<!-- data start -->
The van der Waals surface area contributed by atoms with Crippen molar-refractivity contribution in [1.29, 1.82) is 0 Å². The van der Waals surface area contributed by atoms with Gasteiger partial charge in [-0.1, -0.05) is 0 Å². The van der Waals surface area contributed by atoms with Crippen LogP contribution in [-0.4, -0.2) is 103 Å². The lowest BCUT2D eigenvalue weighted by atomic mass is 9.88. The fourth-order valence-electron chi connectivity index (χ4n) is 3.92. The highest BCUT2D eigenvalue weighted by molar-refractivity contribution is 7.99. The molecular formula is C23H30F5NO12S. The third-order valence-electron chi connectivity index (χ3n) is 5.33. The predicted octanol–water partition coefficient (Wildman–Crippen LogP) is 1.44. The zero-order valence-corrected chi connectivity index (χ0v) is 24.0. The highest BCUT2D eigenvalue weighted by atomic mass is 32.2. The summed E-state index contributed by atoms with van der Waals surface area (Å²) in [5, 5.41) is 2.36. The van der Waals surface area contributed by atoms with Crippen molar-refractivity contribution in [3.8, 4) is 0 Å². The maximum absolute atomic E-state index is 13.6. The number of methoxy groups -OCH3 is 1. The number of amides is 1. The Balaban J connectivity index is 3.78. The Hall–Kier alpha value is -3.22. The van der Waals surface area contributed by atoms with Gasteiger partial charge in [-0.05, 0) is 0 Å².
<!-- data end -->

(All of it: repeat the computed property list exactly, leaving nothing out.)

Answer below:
The van der Waals surface area contributed by atoms with Crippen molar-refractivity contribution in [1.29, 1.82) is 0 Å². The van der Waals surface area contributed by atoms with Gasteiger partial charge in [-0.1, -0.05) is 0 Å². The van der Waals surface area contributed by atoms with Crippen LogP contribution in [-0.4, -0.2) is 103 Å². The lowest BCUT2D eigenvalue weighted by atomic mass is 9.88. The fourth-order valence-electron chi connectivity index (χ4n) is 3.92. The highest BCUT2D eigenvalue weighted by molar-refractivity contribution is 7.99. The molecular formula is C23H30F5NO12S. The third-order valence-electron chi connectivity index (χ3n) is 5.33. The predicted octanol–water partition coefficient (Wildman–Crippen LogP) is 1.44. The zero-order valence-corrected chi connectivity index (χ0v) is 24.0. The highest BCUT2D eigenvalue weighted by atomic mass is 32.2. The summed E-state index contributed by atoms with van der Waals surface area (Å²) in [5, 5.41) is 2.36. The van der Waals surface area contributed by atoms with Crippen molar-refractivity contribution in [3.8, 4) is 0 Å². The maximum absolute atomic E-state index is 13.6. The number of methoxy groups -OCH3 is 1. The number of amides is 1. The Balaban J connectivity index is 3.78. The Hall–Kier alpha value is -3.22. The van der Waals surface area contributed by atoms with Gasteiger partial charge in [-0.05, 0) is 0 Å².